Crowdcube on Crowdcube

Link being sent out to existing shareholders on Monday. Lots of information about who is backing them but does anyone know what their new valuation is?

I’m an existing shareholder and really value the work they do but would like to see them turn more of a profit somehow.


They are adding an additional 1.5% fee on investors from 12 Nov onwards. Kinda cheeses me off considering they already charge companies that are raising on their platform 6%! Sounds like they are starting to monetise harder!

With that said, I don’t really know where they go from here or the exit. Would have to see their presentation (if they open it up to the public).

I don’t know if it was the most recent raise, but there was one 1 Aug 2016 at 29p, if my maths is right.

“Draper Esprit, which is investing £6m, including £2m in secondaries” - so I guess some shareholders are getting out.

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I have some stock from that raise and remember thinking £65m was a rather enthusiastic valuation at the time. But they are market leading and there’s a certain amount of power that comes from their position. I’ll be very interested to see the new numbers. US relationship with Seedinvest and a load of other foreign companies coming through certainly puts them in a strong position.

I think Seedrs have a different model, I think they take money when you sell stock so, if a company goes nuts they get a hefty payment from that. Changing to that model would have made Crowdcube a hefty amount of cash given the state of Monzo, Revolut, Brewdog etc

This is so meta.

I have a few investments with them now and don’t mind the investor fee too much if it keeps them solvent, but am not sure they will ever make a lot of money themselves - its not a huge market and is probably quite cyclical. Interesting they feel the need to do that, and are still fundraising.

I’m amazed if they’re making a loss when they charge companies 6%. Slightly concerned now at the mess if they did ever fold, I think once you purchase the shares you are the actual legal owner though?

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Crowdcube on crowdcube is like googling google


You’ll be paying a lot more than 1.5% up front if you are investing with Seedrs. Look at how much their fees are when you cash out.

That’s only if you make money on your investment, I believe? If it’s below your initial investment or at par, no charge is taken?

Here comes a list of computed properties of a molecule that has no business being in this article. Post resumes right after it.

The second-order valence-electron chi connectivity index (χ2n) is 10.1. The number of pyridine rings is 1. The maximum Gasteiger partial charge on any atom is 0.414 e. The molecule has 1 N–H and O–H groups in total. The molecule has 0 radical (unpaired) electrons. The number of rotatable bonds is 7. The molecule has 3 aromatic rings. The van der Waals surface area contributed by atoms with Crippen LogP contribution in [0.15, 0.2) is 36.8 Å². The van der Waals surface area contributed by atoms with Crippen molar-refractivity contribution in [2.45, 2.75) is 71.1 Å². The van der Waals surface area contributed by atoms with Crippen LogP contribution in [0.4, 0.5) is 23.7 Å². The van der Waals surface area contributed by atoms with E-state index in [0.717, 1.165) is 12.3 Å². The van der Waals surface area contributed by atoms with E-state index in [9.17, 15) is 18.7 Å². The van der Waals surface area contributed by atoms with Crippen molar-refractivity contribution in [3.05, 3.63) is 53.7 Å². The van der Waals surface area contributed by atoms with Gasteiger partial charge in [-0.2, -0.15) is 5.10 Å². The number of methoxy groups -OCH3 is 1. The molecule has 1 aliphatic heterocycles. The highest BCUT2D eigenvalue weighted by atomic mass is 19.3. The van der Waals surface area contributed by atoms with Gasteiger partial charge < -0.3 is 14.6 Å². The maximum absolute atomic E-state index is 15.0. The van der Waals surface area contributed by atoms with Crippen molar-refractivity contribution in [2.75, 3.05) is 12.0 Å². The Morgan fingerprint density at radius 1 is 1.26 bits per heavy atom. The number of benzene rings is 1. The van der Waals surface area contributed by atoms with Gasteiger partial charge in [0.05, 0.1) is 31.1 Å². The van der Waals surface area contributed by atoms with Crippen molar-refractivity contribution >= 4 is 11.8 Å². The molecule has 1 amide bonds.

There’s a administration fee on any profit ( source ).

On the Wealthify sale there was a 7.5% fee on the profit.

On Crowdcube you will pay 5% on £10, as there’s a minimum of 50p, there’s also a cap of £250. So it is targeting user quantities more than investment volume ( source ).

I think they want you to spend more per/investment. It’s easy to end up thinking in terms of relative pricing, as in 1.5% of £1,000 = £15, so what’s a extra £15?

I don’t think the extra 1.5% is a good move but we will see what happens to Crowdcube pitches over time.

I tend to agree, but at least they are being open about it compared to Seedrs who don’t make it very clear that they will take a 7.5% performance fee on profit.

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I am also not a big fan of this 1.5% charge from Crowdcube and don’t feel that it positively aligns with their investors. Although the Seedrs fee is relatively high, it is well aligned with their investor base and should hopefully emphasise quality over quantity.


I don’t understand how Seedrs 7% on profits is better than Crowdcibe’s 1.5% fee on investment. Their userbases are roughly the same people.


Purely from a financial perspective, I think it is difficult to say that one is better than the other and ultimately that will depend on the amount you invest and whether or not that investment was successful. For me, It is interesting that both Seedrs and Crowdcube have taken a different approach to monetising their platform and in my opinion one is more aligned with their investors than the other. Please note, I am a user of both and find both to be very good and somewhat similar in many ways, my choices are purely based on the investment opportunities they offer at any given time.